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Hours after they advised that no appointment system was needed for the vaccination of children between the ages of 12 to 18 years – the Ministry of Education (MoE) faced a barrage of public criticisms for the decision which many believe is a recipe for disaster.

Comments posted to the ministry’s Facebook page under the release which advised of the process scheduled to begin tomorrow – as well as of the vaccine locations – challenged the authorities to say why more than one location was not selected in the south-western district

Confirming the vaccination of children between 12 and older would begin tomorrow, the Ministry of Health (MoH), in collaboration with the MoE,said arrangements for the administration of the Pfizer vaccine would commence from tomorrow and continue throughout the weekend.

Officials said no appointments were necessary as it is being done on a walk-in basis from 8 am to 3 pm daily, at 14 sites in Trinidad.

Expressing the same views as some of the parents who are anticipating long lines and chaos relating to the first come, first served roll-out – some education stakeholders questioned, “What criteria was used to select the vaccine locations?”

Pointing out that in the South Western district, there are close to 80 primary schools, each with a post-SEA class and they all have to go to the Pleasantville Campus as this is the closest location for many – one official said, “With no appointment needed…don’t you expect to see long lines?”

The official said, “This is the same thing that happened several months ago when they called for the elderly persons to come out and be vaccinated. There were long lines and people waiting in the rain…we can just hope this will not be the case this time around.”

Claiming that vaccination in schools is not a new thing, another official said permission was granted several months ago for nurses to enter primary schools to conduct screening of students.

In a memo dated March 17, acting Chief Education Officer Lisa Henry-David said the Chief Medical Officer had given permission for the resumption of school health screening activities and for health officers to use school compounds to engage in such activities.

The education stakeholder added “This same process could have been employed now where students can come to the school and get their vaccine, accompanied by their parent and it would eliminate long lines and delays. The MoE could have left it for those outside the school system to go to the designated locations to receive their vaccines and so avoid any crowds and gatherings from occurring. I think this is a bad, bad idea.”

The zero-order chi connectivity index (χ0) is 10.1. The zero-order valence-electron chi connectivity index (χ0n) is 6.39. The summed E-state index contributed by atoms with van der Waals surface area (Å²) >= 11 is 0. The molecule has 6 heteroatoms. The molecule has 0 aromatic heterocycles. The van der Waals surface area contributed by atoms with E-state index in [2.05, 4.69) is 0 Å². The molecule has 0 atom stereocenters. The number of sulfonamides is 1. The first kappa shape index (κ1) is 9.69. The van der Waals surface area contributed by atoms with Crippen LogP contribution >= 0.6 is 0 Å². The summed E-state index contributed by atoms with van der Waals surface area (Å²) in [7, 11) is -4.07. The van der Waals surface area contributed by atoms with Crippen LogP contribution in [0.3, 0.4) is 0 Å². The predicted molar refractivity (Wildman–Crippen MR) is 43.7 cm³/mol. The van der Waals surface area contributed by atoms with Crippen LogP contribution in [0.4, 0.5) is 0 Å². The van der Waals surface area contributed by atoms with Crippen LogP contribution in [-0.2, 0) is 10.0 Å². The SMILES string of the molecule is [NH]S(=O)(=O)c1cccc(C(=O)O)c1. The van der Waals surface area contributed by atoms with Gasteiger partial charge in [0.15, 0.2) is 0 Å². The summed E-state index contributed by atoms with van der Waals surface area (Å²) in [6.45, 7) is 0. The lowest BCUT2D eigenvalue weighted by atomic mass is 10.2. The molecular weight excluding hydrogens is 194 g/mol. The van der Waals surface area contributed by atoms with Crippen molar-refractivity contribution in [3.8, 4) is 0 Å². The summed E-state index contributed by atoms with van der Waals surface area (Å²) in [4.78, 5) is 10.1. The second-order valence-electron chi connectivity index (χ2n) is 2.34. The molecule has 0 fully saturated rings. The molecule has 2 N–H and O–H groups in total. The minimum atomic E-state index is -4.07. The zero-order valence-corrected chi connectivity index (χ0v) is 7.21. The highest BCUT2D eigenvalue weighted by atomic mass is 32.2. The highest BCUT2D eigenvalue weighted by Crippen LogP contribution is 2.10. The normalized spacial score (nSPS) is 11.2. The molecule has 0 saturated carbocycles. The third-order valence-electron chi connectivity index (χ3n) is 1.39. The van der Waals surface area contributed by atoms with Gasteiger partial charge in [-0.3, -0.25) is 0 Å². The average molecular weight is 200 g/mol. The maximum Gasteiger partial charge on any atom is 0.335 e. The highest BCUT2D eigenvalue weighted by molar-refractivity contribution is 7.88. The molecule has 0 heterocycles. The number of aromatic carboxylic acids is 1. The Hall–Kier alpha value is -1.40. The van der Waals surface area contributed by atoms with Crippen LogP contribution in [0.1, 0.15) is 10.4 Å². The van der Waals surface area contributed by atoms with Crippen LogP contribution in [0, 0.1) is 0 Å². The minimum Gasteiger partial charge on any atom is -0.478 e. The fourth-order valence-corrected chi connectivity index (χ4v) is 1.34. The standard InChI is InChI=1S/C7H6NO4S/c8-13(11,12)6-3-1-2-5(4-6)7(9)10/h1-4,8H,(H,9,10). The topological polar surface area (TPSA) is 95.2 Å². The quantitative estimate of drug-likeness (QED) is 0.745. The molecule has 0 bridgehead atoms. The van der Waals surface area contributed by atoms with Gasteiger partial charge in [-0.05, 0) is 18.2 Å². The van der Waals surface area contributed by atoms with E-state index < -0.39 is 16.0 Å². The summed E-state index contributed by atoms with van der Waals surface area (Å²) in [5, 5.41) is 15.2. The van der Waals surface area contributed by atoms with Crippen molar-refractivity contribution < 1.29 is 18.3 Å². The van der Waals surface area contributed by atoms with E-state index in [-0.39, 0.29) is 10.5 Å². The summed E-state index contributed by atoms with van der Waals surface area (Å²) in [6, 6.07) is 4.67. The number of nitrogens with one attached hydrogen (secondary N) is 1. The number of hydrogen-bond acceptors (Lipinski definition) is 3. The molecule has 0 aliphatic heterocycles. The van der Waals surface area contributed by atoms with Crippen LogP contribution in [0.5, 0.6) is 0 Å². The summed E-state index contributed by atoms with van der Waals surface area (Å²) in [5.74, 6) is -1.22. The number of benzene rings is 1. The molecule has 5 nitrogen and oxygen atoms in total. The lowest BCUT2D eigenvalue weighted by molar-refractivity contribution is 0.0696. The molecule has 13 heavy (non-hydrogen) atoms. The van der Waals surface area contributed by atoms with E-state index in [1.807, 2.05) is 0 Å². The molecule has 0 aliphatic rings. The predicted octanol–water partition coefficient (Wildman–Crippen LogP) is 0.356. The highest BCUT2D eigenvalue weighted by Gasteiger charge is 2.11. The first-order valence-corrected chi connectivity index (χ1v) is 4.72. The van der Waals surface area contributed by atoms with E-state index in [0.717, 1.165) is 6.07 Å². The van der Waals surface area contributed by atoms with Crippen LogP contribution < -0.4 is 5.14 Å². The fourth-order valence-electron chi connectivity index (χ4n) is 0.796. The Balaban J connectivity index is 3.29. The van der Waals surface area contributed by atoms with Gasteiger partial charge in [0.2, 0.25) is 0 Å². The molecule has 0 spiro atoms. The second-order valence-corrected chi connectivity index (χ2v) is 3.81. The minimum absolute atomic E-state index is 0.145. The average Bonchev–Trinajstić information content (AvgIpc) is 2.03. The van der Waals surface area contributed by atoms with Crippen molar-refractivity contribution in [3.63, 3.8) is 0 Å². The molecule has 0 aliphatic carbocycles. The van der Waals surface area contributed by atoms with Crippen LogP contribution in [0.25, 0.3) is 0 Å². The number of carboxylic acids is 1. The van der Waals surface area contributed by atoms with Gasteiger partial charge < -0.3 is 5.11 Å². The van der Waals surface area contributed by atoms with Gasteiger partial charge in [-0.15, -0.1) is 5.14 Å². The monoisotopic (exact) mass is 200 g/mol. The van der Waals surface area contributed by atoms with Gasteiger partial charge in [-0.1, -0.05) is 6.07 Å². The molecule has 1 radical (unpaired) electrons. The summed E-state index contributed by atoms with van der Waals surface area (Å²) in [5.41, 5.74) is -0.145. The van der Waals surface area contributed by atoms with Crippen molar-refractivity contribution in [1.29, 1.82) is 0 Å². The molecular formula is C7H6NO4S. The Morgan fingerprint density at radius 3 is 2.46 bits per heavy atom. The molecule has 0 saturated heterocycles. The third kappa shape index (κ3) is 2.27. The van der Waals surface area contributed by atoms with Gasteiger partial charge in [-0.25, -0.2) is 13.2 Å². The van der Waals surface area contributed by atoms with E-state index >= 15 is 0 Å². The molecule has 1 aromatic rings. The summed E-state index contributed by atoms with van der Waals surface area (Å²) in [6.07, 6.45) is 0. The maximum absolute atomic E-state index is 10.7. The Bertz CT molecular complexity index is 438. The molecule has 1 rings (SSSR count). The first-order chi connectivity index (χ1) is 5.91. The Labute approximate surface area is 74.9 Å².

One school principal from a primary school in south said many of his parents had expressed greater fears after learning of the increase in COVID-19 paediatric cases – and more so as it had been reported in the south-western district.

He said, “I expect this to be just like the no-appointment fiasco with the older people from months ago. It’s as if they are not learning anything. They could have gone from school to school.”

The online audience also expressed their dissatisfaction with the lack of vaccine sites in south west Trinidad.

Cassie Estick posted, “Very very poor, at least it could have a site in Penal, so Siparia and persons coming from Erin have to go Pleasantville, you all could do better than that.”

Ry Ramgolam asked, “Why one site for the whole of south west .. ppl from Cedros have to come all the way to Pleasantville .. San Fernando . Point Fortin. Penal. Siparia . Etc. Very poor…..”

Alisha Rasool suggested, “they could have used Naparima Bowl and Brian Lara Stadium for South.”

Kay Doll chimed in, “This is great and a timely roll out so the children can have their first shot before school reopens.

Annisha Ali-Beharry said, “No appointment system spells disaster. We do not learn from our past mistakes.”

And Natasha Persad questioned, “Nothing in place for children with “special needs”? Children with autism and other health problems may not be able to wait for a very long time.”

Cheryl Burnette stated: “Alyuh really good, you all could of put a site in Siparia or Penal people from deep South have to go La Brea or Pleasantville that’s unfair.

In a phone interview, the parent of two eligible teenagers aged 15 and 13 shared, “I will definitely be doing more research with this as there are circulating reports that the vaccine identified for use on the kids, is having negative effects. I am hoping for anything to get the schools reopened and to have the kids back out to physical schools but it must be one that is even more trusted and safer than the vaccines being offered to the adults.”

With his two children attending the same prestige school in north Trinidad, the father who himself has been vaccinated, added, “I will not be able to live with myself if I don’t do this.”

In a release yesterday, parents/guardians were informed that all citizens and/or residents between the ages of 12-18 are eligible to receive the Pfizer vaccine regardless of whether they are registered at schools or not.

For those intending to access the vaccine, eligible persons can walk into any of the vaccination sites listed below as no appointment is necessary.

However, minors must be accompanied by ONE parent/guardian only; and parents/guardians must walk with a form of Identification as well as the birth certificate of the child/ward and proof of relationship to child (guardians only).